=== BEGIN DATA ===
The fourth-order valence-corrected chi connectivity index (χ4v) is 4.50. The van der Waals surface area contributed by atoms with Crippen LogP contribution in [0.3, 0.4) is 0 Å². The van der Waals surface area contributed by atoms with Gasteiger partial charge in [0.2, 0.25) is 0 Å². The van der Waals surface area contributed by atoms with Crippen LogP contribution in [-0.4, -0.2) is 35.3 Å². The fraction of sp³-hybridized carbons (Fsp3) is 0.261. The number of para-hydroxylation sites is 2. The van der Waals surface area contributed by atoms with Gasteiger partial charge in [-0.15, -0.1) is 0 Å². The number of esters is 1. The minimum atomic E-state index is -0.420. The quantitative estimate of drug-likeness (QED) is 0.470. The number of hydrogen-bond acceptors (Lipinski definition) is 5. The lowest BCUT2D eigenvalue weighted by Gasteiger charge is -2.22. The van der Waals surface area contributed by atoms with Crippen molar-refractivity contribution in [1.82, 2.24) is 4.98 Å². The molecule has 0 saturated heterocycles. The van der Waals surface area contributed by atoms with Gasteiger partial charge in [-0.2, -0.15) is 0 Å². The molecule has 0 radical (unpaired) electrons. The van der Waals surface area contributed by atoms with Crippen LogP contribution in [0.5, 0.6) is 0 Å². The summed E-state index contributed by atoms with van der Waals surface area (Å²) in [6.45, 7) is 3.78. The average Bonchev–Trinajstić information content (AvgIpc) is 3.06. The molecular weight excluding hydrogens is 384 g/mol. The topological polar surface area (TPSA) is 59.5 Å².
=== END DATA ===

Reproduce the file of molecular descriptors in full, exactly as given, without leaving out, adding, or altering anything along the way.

The fourth-order valence-corrected chi connectivity index (χ4v) is 4.50. The van der Waals surface area contributed by atoms with Crippen LogP contribution in [0.3, 0.4) is 0 Å². The van der Waals surface area contributed by atoms with Gasteiger partial charge in [0.2, 0.25) is 0 Å². The van der Waals surface area contributed by atoms with Crippen LogP contribution in [-0.4, -0.2) is 35.3 Å². The fraction of sp³-hybridized carbons (Fsp3) is 0.261. The number of para-hydroxylation sites is 2. The van der Waals surface area contributed by atoms with Gasteiger partial charge in [-0.15, -0.1) is 0 Å². The number of esters is 1. The minimum atomic E-state index is -0.420. The quantitative estimate of drug-likeness (QED) is 0.470. The number of hydrogen-bond acceptors (Lipinski definition) is 5. The lowest BCUT2D eigenvalue weighted by Gasteiger charge is -2.22. The van der Waals surface area contributed by atoms with Crippen molar-refractivity contribution in [1.82, 2.24) is 4.98 Å². The molecule has 0 saturated heterocycles. The van der Waals surface area contributed by atoms with Gasteiger partial charge in [-0.2, -0.15) is 0 Å². The molecule has 0 radical (unpaired) electrons. The van der Waals surface area contributed by atoms with Crippen LogP contribution in [0.5, 0.6) is 0 Å². The summed E-state index contributed by atoms with van der Waals surface area (Å²) in [6.45, 7) is 3.78. The average Bonchev–Trinajstić information content (AvgIpc) is 3.06. The molecular weight excluding hydrogens is 384 g/mol. The topological polar surface area (TPSA) is 59.5 Å².